On Wednesday, July 30, I spent the day with Deng Haifeng, a lecturer from Tsinghua University’s School of Law who works with Wang Mingyuan’s Center for Environment, Resources and Energy Law in Beijing. Professor Deng had just arrived in Washington after a week in New York. In New York he had visited Jerry Cohen of New York University’s law school to discuss a new project to be funded by the Ford Foundation. NYU and Tsinghua will be working with the Beijing office of the Natural Resources Defense Council (NRDC) to establish an environmental law clinic at Tsinghua. The project will be launched at an international conference at Tsinghua next summer. Professor Deng accompanied me to Baltimore to tour the University of Maryland School of Law. We participated in a demonstration of Maryland’s videoconferencing technology and he received briefings on our environmental law program and Maryland’s East Asian Legal Studies Program. On Wednesday night I took Professor Deng to his first baseball game at Nationals Park. While the Nats jumped out to an early lead over the Phillies, the Phillies rallied and won the game. Professor Deng agreed that attending a baseball game was a great way to appreciate American culture.
On Wednesday August 6, Professor Deng will fly to Vermont where he will be spending several weeks at Vermont Law School. He is particularly interested in seeing how the Beijing Olympics, which open on Friday, look through the eyes of the U.S. media.
As the opening of the Olympics approaches there continues to be considerable coverage of China’s environmental problems. On Saturday August 2, the Wall Street Journal ran a lengthy editorial entitled “Olympic Pollution Games.” The article discussed China’s widespread and severe environmental problems and the difficulty the Chinese government is having fulfilling its pledge to host a “Green Olympics”. It concluded that the main problems was China’s undemocratic political system. “Western democracies -- with their ability to work out compromises among competing interests -- have for the most part been able to accommodate green priorities without sacrificing growth.” What a refreshing change to see the Journal’s editorial board acknowledge the success of U.S. environmental law, which normally is a target of some of its harshest criticisms. What the Journal’s editors fail to explain is that the U.S. has been able to control pollution in large part because it allows its citizens and powerful nongovernmental organizations (NGOs) to play a significant role in the development and implementation of environmental law. These features of U.S. environmental law - powerful NGOs, citizen suits, a judiciary willing to uphold the law even when it conflicts with the wishes of the party in power or business interests, are the very things the Journal’s editors often decry when environmental regulations are applied to U.S. industries. But they are the envy of those who seek to clean up China’s environment.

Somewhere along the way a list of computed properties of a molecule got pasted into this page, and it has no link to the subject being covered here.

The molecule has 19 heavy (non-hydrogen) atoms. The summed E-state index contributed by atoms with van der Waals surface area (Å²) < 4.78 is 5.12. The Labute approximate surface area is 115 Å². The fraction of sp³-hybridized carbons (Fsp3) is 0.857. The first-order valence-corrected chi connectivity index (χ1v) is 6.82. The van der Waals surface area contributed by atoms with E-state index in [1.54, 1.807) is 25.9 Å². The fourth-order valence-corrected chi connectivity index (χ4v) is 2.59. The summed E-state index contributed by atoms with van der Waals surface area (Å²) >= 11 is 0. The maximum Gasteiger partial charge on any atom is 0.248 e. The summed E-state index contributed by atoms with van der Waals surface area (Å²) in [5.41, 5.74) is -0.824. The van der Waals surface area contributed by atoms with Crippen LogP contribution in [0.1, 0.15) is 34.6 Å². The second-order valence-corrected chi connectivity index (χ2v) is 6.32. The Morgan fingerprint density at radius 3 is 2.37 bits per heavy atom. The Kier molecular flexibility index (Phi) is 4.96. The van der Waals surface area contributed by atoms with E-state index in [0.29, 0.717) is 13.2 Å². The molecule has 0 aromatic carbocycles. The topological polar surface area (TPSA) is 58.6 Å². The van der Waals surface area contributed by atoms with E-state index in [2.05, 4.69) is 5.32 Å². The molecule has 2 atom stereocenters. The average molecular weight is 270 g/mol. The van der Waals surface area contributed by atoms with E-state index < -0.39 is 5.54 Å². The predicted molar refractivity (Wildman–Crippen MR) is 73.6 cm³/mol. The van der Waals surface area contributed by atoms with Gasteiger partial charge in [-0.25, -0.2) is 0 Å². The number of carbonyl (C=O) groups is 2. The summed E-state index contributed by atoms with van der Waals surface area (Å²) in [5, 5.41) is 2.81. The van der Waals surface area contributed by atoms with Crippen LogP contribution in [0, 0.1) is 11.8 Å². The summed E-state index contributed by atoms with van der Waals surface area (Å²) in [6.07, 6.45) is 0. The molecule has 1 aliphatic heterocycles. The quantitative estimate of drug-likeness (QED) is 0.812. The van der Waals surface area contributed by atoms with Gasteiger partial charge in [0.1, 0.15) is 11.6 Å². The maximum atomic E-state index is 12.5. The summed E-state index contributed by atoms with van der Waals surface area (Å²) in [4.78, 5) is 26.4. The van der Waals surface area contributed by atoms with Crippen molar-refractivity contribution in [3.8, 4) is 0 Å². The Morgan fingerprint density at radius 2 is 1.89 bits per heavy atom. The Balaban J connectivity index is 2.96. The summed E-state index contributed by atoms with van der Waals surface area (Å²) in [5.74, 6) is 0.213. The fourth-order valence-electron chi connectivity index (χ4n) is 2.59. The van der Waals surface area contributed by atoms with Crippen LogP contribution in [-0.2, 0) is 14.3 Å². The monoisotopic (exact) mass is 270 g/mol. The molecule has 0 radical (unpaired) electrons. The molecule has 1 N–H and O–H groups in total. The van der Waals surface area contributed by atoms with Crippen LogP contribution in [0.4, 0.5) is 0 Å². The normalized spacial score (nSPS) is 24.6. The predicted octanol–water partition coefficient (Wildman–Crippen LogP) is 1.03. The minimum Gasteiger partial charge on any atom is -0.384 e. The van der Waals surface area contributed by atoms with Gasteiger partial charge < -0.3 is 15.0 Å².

This week Tseming Yang and I submitted a joint abstract of the paper on “Global Environmental Law and Poverty Alleviation” that we are preparing for the IUCN Academy of Environmental Law Colloquium in Mexico City in November. This month’s issue of EcoAmericas has an interview with Mexico City Mayor Marcelo Ebrard that focuses on his efforts to make Mexico City the greenest city in Latin America. In August 2007 Ebrard launched his “Green Plan” that includes efforts to promote greater bicycle use, including closing off all major avenues of the city to motor vehicle traffic on Sundays. This week Tseming is taking his Vermont Law School summer environmental law class to Beijing for a week.